If youve ever used a loofah in the shower, youve stirred up some stem cells. As the outer layer skin of sloughs off, stem cells in the dermis rush to repair and replace those buffed away.
Now imagine a tiny loofah that works in much the same way inside the corridors of the human heart. As it scrubs, it alerts heart stem cells to rush to the site of dying cells to begin renewal and repair of cardiomyocytes - cells that pump blood through the heart.
While a heart loofah may remain the stuff of medical fantasy, Steven Houser, Ph.D., Director of Cardiovascular Center for Temple University School of Medicine and Senior Associate Dean of Research, is sold on the idea that the heart - like the skin - contains its own stem cells: cells that are self-renewing and can be differentiated into different types of heart tissue. Its a controversial subject in cardiovascular circles, but for Houser, who spent thirty years studying the molecular biology of heart cells, the stakes are worth it when it comes to combating congestive heart failure (CHF).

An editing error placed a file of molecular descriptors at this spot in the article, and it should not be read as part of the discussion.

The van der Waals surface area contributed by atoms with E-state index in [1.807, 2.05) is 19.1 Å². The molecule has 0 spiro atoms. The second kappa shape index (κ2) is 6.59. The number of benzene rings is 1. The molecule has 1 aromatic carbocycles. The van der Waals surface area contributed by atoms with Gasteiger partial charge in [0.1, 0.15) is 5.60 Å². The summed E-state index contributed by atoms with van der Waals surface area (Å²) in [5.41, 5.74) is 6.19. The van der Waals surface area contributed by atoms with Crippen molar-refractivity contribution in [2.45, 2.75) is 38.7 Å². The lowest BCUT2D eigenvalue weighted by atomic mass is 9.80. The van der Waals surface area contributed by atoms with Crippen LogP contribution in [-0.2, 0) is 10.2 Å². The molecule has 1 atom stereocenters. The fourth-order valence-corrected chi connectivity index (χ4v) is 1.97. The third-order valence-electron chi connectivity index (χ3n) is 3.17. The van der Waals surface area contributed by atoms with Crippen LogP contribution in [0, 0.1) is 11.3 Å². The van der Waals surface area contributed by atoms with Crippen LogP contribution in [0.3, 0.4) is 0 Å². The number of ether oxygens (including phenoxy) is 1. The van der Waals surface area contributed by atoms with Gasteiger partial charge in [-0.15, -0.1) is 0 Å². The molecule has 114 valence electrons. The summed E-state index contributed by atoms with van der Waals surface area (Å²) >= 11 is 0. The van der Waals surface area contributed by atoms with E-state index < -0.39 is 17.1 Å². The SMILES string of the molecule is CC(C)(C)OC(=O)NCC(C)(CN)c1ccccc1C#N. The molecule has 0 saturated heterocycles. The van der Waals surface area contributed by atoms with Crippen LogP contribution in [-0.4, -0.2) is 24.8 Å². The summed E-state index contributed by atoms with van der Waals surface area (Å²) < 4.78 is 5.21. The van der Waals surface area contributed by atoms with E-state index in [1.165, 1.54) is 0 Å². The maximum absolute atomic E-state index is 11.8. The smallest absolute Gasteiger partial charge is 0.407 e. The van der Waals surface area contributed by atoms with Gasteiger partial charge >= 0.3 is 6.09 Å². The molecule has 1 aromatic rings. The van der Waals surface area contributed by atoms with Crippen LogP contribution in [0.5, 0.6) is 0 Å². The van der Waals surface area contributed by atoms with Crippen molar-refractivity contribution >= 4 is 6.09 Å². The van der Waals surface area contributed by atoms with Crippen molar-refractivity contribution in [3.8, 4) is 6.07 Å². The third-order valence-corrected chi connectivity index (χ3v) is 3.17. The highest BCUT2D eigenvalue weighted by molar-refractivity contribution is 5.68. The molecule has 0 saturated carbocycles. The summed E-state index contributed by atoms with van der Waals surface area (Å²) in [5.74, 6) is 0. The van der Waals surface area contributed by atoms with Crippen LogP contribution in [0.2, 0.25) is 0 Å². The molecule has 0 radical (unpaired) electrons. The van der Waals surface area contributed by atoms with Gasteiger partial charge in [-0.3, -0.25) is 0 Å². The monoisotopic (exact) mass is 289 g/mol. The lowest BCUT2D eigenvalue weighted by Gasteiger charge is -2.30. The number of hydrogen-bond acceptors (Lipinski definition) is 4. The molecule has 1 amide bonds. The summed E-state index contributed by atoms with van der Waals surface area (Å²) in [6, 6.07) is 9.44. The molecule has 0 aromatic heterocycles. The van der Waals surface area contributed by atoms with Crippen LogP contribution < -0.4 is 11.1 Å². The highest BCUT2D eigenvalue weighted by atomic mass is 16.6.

Eryn Jelesiewicz | EurekAlert!
One step closer to reality
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